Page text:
Linux for the End User—Phase 1
Several months ago, I bought some clothes with my LinuxFund credit card. The guy behind the counter looked at the card and said, “Linux! That's the future, right?” He then leaned over the counter and asked “What do you think is going to happen to the PC?”
The biggest single change in that loose amalgam that is the “Linux community” in the last year is that it now includes people, many thousands of people, who have heard about Linux in the press and liked what they've heard, but don't know anyone who uses it. The old model for the spread of Linux—you tell two friends and they tell two friends—is over, because the press attention has spread news of Linux far outside the community of actual users, to the point where a random cashier in an unrelated business feels confident of its revolutionary impact, even without any direct experience with the OS itself. For these interested-but-unconnected people to become Linux users, they will have to work harder than any of the Old Guard did, because they don't know anyone with enough experience to help them. They will have to find their way to Linux more or less from scratch.
I was reminded of my encounter with the Linux-loving cashier a few weeks ago when Almaz, my wife, decided that she was writing too much to keep working on her laptop and wanted a desktop. All she needed to do on the desktop, she said, was use Netscape, WordPerfect and a printer. And so an experiment was born, an experiment to see whether, armed with only a credit card and a willing Windows user, one could buy a complete Linux desktop system with a printer which that user could set up and get started with on their own. Almaz, who uses a computer every day but has no burning desire to understand what goes on under the hood, seemed to be the ideal test candidate.
This experiment is really two questions rolled into one. The first obvious question is, “Have the recent improvements in usability created a Linux which a casual user would feel comfortable with?” The second and less obvious question is, “Are there companies thinking about how to package and deliver such systems to interested home users?” Since I needed to procure the system before testing it, I set out to answer the second question first.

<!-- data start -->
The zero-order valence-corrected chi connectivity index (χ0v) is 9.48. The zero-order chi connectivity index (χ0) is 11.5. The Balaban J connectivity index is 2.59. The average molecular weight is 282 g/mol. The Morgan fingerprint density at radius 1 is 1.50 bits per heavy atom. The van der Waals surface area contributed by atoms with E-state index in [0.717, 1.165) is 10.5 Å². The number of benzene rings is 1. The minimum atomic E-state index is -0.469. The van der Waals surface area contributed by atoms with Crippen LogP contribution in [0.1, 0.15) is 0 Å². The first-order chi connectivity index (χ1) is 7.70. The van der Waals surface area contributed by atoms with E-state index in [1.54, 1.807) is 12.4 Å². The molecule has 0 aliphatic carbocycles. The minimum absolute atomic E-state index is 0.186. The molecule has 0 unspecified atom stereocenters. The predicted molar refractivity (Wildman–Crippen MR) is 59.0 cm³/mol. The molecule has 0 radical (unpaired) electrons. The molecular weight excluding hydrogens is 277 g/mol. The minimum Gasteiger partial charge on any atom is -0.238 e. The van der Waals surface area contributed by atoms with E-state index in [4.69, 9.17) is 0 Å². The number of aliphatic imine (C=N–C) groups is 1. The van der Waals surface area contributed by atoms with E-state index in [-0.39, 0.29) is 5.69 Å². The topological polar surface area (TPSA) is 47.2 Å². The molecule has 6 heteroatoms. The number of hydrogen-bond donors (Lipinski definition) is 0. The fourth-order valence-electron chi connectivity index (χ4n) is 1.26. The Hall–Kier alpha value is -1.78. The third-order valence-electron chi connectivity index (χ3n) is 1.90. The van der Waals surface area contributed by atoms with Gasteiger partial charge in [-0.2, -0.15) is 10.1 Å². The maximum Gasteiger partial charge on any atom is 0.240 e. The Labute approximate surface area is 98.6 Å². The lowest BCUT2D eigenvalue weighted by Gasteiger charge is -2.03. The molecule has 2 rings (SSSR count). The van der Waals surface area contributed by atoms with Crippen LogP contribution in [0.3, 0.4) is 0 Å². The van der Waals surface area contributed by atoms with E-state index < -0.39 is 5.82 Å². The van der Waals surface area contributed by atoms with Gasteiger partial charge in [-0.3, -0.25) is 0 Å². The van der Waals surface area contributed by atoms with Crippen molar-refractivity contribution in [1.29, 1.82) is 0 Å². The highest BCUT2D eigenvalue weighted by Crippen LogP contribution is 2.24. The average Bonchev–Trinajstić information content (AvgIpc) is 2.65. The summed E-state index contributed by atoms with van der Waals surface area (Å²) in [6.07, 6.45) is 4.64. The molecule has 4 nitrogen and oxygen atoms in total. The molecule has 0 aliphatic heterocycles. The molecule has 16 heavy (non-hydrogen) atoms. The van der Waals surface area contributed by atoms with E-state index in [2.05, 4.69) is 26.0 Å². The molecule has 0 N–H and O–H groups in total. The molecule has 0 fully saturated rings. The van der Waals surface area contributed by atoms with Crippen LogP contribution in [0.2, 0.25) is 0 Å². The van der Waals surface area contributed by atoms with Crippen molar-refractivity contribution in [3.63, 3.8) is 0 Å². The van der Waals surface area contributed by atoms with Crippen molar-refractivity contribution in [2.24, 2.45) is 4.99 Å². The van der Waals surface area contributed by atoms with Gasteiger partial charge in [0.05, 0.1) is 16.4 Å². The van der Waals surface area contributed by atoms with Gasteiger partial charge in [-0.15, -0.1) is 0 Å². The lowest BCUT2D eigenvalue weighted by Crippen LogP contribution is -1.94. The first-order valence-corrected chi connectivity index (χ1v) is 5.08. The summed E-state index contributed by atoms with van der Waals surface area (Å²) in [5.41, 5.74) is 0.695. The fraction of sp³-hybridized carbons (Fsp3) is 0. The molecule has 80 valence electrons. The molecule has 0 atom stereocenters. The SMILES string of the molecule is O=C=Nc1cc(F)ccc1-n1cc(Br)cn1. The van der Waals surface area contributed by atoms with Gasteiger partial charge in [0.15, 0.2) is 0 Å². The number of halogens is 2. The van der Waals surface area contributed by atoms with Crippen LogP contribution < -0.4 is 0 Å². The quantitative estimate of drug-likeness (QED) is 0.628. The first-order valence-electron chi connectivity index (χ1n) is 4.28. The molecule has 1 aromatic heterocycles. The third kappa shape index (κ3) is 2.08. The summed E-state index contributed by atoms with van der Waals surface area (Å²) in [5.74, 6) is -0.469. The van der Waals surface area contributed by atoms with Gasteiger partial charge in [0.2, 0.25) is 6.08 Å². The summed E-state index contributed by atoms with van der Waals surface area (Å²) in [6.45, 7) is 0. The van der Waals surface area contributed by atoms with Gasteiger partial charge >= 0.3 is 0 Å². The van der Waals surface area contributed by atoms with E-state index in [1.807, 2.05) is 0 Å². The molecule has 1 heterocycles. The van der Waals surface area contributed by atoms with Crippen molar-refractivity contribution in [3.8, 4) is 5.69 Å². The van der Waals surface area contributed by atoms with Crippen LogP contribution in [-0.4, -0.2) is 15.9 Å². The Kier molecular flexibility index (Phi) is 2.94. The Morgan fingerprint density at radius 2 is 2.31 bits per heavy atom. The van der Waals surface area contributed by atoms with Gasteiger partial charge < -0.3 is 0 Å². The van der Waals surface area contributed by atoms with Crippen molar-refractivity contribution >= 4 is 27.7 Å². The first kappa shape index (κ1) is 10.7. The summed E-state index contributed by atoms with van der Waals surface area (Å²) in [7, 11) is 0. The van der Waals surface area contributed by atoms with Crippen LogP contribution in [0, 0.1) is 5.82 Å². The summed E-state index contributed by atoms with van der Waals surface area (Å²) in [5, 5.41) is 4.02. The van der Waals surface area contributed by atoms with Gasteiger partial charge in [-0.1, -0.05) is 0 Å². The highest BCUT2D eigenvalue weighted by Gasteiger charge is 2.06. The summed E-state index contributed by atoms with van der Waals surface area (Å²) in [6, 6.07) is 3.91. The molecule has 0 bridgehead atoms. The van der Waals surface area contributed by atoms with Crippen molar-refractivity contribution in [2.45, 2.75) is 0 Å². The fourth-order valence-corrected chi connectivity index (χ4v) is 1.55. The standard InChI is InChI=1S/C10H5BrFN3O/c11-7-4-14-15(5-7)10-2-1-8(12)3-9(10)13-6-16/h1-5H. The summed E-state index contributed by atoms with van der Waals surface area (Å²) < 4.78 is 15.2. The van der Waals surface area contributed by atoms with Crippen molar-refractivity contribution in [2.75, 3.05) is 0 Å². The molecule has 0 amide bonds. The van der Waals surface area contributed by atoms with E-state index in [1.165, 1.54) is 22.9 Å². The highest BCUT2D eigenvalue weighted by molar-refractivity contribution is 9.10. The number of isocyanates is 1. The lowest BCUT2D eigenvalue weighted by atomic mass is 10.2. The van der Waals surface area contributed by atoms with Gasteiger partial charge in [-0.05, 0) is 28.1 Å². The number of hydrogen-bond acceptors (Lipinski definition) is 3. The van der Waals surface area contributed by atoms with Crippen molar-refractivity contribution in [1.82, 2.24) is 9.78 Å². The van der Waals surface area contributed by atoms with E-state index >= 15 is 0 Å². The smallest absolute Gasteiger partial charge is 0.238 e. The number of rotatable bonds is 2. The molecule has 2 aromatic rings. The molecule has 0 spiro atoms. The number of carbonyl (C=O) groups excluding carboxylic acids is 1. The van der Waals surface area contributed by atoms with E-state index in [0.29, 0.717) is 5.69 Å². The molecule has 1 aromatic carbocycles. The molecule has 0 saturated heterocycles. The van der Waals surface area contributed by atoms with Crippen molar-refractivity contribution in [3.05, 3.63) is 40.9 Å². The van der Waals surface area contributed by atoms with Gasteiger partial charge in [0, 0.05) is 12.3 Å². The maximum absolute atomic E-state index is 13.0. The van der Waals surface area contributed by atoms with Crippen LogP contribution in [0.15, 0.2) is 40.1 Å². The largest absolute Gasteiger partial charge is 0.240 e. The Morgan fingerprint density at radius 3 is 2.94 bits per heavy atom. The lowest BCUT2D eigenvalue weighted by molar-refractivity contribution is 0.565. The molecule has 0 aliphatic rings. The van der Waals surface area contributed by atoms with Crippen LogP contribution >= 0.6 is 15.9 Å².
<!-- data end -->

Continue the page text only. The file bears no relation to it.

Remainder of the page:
To begin, where to find this mythical, pre-configured desktop system? Although I have bought several systems with Linux pre-installed from several different vendors, they were all web servers. In this case, looking for a desktop system, I was almost as much of a newbie as my wife was. I set out down three different paths—using a search engine (Yahoo!, in this case), going to the major Windows PC vendors to see if any of them would ship a PC with Linux, and going straight for Linux URLs.
Reasoning that average users would have little idea of where to turn for pre-installed systems, I went straight for Yahoo!, usually a beacon of clarity in the fog of the Web. Yahoo! did not disappoint in this regard, with a manageable 22 categories which included the word “Linux”. But of these, only three categories were links to hardware vendors. Furthermore, two of those three were specifically business-to-business, leaving me only the slightly off-putting “/Hardware/Custom_Built_PCs/Linux/” as a category.
The problem with this category is that there's no such thing as a “custom-built” computer anymore—in the age of Dell, all computers are custom-built. Customers of commodity PCs expect to be able to adjust the configuration to their taste, and they don't think of this as buying a “custom-built PC”; they just think of this as buying a PC, period. A big part of serving interested but inexperienced users is creating a sense that they are not going to be bombarded with too many choices, but no one selling Linux systems has figured that out yet.